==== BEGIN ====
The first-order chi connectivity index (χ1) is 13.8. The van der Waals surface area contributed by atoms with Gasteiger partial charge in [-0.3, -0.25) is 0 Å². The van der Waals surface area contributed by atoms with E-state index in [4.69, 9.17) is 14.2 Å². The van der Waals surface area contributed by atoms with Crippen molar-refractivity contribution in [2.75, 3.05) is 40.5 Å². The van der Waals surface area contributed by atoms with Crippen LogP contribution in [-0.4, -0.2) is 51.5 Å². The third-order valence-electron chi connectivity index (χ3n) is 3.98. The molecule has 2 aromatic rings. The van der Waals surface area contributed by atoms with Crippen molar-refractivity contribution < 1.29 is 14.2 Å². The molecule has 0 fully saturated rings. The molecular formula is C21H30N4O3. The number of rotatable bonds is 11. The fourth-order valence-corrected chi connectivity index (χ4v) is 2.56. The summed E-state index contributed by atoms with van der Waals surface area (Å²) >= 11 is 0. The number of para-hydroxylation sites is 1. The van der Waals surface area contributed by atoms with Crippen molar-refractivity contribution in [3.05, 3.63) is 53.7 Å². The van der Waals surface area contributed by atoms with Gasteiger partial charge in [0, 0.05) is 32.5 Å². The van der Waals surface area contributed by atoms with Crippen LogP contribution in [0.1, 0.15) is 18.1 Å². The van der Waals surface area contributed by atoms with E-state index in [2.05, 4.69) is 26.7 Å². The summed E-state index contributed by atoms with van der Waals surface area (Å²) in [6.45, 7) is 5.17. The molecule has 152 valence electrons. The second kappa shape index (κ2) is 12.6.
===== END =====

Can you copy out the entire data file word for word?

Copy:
The first-order chi connectivity index (χ1) is 13.8. The van der Waals surface area contributed by atoms with Gasteiger partial charge in [-0.3, -0.25) is 0 Å². The van der Waals surface area contributed by atoms with E-state index in [4.69, 9.17) is 14.2 Å². The van der Waals surface area contributed by atoms with Crippen molar-refractivity contribution in [2.75, 3.05) is 40.5 Å². The van der Waals surface area contributed by atoms with Crippen LogP contribution in [-0.4, -0.2) is 51.5 Å². The third-order valence-electron chi connectivity index (χ3n) is 3.98. The molecule has 2 aromatic rings. The van der Waals surface area contributed by atoms with Crippen molar-refractivity contribution < 1.29 is 14.2 Å². The molecule has 0 fully saturated rings. The molecular formula is C21H30N4O3. The number of rotatable bonds is 11. The fourth-order valence-corrected chi connectivity index (χ4v) is 2.56. The summed E-state index contributed by atoms with van der Waals surface area (Å²) >= 11 is 0. The number of para-hydroxylation sites is 1. The van der Waals surface area contributed by atoms with Crippen molar-refractivity contribution in [3.05, 3.63) is 53.7 Å². The van der Waals surface area contributed by atoms with Gasteiger partial charge in [0, 0.05) is 32.5 Å². The van der Waals surface area contributed by atoms with Crippen LogP contribution in [0.1, 0.15) is 18.1 Å². The van der Waals surface area contributed by atoms with E-state index in [2.05, 4.69) is 26.7 Å². The summed E-state index contributed by atoms with van der Waals surface area (Å²) in [6.45, 7) is 5.17. The molecule has 152 valence electrons. The second kappa shape index (κ2) is 12.6.